5. Guards said: So we should add blacksmiths to the starving artist catergory? Because if you are selling things at the price it costs to make them you would have to sell everything you make to break even, granted supply and demand could give you some leeway but probly not enough to live off. Not by any means, my players only get things for those prices at character creation. They usually pay a good 15 to 20% more for something made by someone else and that's only considering that person's labor time in making it. For a longsword that comes out to about a gold piece for a week's labor (5G material +20%), most peasents in Anima would be elated to make a gold in a week. If the region has high tax or the materials are exceptionally rare, the price goes way up. If buying from a big trading conglomerate, you might get the sword for 5G or even less depending on how cheap they can get the steel or iron and how fast they can have them maufactured. Given that in Anima the average person who isn't a merchant lives on tens of gold per year rather than hundreds, I feel like it makes the fact that weapons and armor are a significant investment for most people more real to the player. Even smiths don't make a killing on each piece sold, especially since they wouldn't primarily sell weapons as a living that's just not realistic. Most smiths get by selling the everyday stuff, and probably only make a few silver on each set of horseshoes or whatever else the might sell. But that's more than enough to feed a family and pay for a house. Like I said before though, ultimately it depends on the style of the game. There isn't anything written anywhere in the books as to what this stuff should cost material-wise, even in prometheum exxet. Everything else is just my take on the game world and what my players feel is fair.
  6. The way I've been handling this in my game is that the prices listed in the core book are the material costs for those items, then they get raised according to region/taxes/supply & demand etc. once in-game. That gets you something plain though, if you want to buy gold and gems and stuff to decorate it that costs a bit more but usually comes with some kind of minor style bonus when using it. In the end it depends on who is running the game and if they feel like breaking down the costs for the individual materials you need/want to use. Naturally, material for an electra or even black steel sword will cost more than regular steel or iron for the same weapon.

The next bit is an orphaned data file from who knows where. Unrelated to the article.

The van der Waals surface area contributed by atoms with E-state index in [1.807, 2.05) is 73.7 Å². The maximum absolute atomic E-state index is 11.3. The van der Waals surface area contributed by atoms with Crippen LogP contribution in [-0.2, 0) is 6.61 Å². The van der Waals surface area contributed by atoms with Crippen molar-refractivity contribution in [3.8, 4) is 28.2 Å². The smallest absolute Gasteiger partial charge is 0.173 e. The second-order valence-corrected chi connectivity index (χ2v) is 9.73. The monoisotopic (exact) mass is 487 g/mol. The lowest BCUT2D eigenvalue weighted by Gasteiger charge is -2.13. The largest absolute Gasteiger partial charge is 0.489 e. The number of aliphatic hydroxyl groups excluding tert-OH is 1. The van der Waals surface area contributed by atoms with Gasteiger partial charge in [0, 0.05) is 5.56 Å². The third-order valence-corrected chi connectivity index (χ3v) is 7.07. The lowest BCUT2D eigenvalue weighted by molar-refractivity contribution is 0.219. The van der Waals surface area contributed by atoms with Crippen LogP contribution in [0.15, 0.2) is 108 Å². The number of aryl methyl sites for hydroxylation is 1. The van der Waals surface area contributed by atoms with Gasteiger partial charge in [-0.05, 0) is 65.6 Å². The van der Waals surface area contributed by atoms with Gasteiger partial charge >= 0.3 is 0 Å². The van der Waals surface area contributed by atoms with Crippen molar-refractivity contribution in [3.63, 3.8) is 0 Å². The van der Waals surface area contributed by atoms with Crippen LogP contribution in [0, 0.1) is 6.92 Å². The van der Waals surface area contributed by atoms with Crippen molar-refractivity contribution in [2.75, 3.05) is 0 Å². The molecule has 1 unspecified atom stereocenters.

7. Healing is tough in Anima, that's true. With supernatural abilities you can find healing in the Light, Creation, and Essence books as well as one in free access I think. Psychics can boost their own regneration rate and can apply that to others using another power in conjunction. The medicine secondary ability can be used to heal some damage, but never all, the same is true with Ki using the Ki Healing ability.
  8. Kilburn's got it from how I read the book. If you suceesfully block with a superntaural shield, be it from magic, psi, or ki, the shield eats base damage of the attack. The idea is that the projection roll is to get the shield in the way of the attack, it's not just a bubble so much as a point defense system if you get my meaning. In your scenario all of them take 25 damage, 50% of 50. If the Paladin succeeds, it's up to you if he needs to check breakage. It's an intersting mechanic for building drama in a fight but constant checks get old and might make the player feel like you're trying to take his shield away. Generally, I look at the odds of the attack breaking the shield if it's more than 50/50 I make the check. If the shield doesn't break I only check again after the player fails a block If the warlock or the psychic succeed, their shield loses 50 points of life and they take no damage. The advantage of these shields is that they are capable of 360 degreee protection and you don't have to be aware of the attack to attempt the block, your soul/mind does it for you with your projection score. That's my interpretation from reading the core book.
  9. Huh, I must have missed that rule. Anyway, I was more referring to situations where you simply can't dodge or block either because there's no room or because you can't get anything in the way, that may just have more to do with how I run games than anything else. Also, I've never really played the game beyond level 4 or 5, so scores were just clearing 100 except for extremely specialized characters. Thank you for the help clarifying that stuff.